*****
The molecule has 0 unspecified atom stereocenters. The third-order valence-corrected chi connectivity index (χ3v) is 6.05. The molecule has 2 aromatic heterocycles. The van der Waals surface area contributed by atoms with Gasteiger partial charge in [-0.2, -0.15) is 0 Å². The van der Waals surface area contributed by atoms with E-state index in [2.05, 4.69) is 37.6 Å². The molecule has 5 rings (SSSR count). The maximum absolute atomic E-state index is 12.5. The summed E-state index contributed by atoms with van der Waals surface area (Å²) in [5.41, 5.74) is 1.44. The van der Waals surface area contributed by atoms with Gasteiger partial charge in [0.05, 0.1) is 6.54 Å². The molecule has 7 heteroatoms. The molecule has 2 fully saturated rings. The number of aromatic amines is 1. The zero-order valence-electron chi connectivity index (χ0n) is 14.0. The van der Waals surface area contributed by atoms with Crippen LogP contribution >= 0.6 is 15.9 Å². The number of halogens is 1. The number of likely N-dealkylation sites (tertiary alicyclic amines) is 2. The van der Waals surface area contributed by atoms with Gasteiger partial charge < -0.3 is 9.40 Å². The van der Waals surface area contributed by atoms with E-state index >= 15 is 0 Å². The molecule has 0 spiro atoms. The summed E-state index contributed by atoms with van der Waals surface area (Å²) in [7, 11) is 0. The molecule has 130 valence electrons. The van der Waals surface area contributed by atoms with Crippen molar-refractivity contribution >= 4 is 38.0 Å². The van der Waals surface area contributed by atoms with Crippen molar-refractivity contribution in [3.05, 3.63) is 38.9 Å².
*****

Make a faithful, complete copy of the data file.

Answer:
The molecule has 0 unspecified atom stereocenters. The third-order valence-corrected chi connectivity index (χ3v) is 6.05. The molecule has 2 aromatic heterocycles. The van der Waals surface area contributed by atoms with Gasteiger partial charge in [-0.2, -0.15) is 0 Å². The van der Waals surface area contributed by atoms with E-state index in [2.05, 4.69) is 37.6 Å². The molecule has 5 rings (SSSR count). The maximum absolute atomic E-state index is 12.5. The summed E-state index contributed by atoms with van der Waals surface area (Å²) in [5.41, 5.74) is 1.44. The van der Waals surface area contributed by atoms with Gasteiger partial charge in [0.05, 0.1) is 6.54 Å². The molecule has 7 heteroatoms. The molecule has 2 fully saturated rings. The number of aromatic amines is 1. The zero-order valence-electron chi connectivity index (χ0n) is 14.0. The van der Waals surface area contributed by atoms with Crippen LogP contribution >= 0.6 is 15.9 Å². The number of halogens is 1. The number of likely N-dealkylation sites (tertiary alicyclic amines) is 2. The van der Waals surface area contributed by atoms with Gasteiger partial charge < -0.3 is 9.40 Å². The van der Waals surface area contributed by atoms with E-state index >= 15 is 0 Å². The molecule has 0 spiro atoms. The summed E-state index contributed by atoms with van der Waals surface area (Å²) in [7, 11) is 0. The molecule has 130 valence electrons. The van der Waals surface area contributed by atoms with Crippen molar-refractivity contribution >= 4 is 38.0 Å². The van der Waals surface area contributed by atoms with Crippen molar-refractivity contribution in [3.05, 3.63) is 38.9 Å².